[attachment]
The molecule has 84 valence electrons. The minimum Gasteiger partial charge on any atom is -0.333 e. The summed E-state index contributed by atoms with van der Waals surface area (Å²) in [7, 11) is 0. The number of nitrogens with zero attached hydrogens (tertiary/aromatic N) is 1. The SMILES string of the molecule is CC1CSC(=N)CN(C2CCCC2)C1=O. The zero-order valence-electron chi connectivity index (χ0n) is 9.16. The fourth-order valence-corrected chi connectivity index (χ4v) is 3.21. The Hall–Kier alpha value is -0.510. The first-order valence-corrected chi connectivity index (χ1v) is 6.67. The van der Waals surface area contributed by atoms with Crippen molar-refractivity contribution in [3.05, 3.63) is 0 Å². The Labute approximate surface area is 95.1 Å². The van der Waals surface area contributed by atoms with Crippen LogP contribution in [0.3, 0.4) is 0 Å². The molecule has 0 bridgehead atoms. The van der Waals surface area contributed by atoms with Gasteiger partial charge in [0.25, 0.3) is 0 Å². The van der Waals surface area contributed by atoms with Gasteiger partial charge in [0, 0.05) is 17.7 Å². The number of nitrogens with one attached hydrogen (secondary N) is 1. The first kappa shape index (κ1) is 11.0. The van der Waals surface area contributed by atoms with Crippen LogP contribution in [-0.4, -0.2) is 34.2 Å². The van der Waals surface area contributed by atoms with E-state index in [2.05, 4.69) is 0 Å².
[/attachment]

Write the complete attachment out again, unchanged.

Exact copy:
The molecule has 84 valence electrons. The minimum Gasteiger partial charge on any atom is -0.333 e. The summed E-state index contributed by atoms with van der Waals surface area (Å²) in [7, 11) is 0. The number of nitrogens with zero attached hydrogens (tertiary/aromatic N) is 1. The SMILES string of the molecule is CC1CSC(=N)CN(C2CCCC2)C1=O. The zero-order valence-electron chi connectivity index (χ0n) is 9.16. The fourth-order valence-corrected chi connectivity index (χ4v) is 3.21. The Hall–Kier alpha value is -0.510. The first-order valence-corrected chi connectivity index (χ1v) is 6.67. The van der Waals surface area contributed by atoms with Crippen molar-refractivity contribution in [3.05, 3.63) is 0 Å². The Labute approximate surface area is 95.1 Å². The van der Waals surface area contributed by atoms with Crippen LogP contribution in [0.3, 0.4) is 0 Å². The molecule has 0 bridgehead atoms. The van der Waals surface area contributed by atoms with Gasteiger partial charge in [0.25, 0.3) is 0 Å². The van der Waals surface area contributed by atoms with Gasteiger partial charge in [0, 0.05) is 17.7 Å². The number of nitrogens with one attached hydrogen (secondary N) is 1. The first kappa shape index (κ1) is 11.0. The van der Waals surface area contributed by atoms with Crippen LogP contribution in [-0.4, -0.2) is 34.2 Å². The van der Waals surface area contributed by atoms with E-state index in [2.05, 4.69) is 0 Å².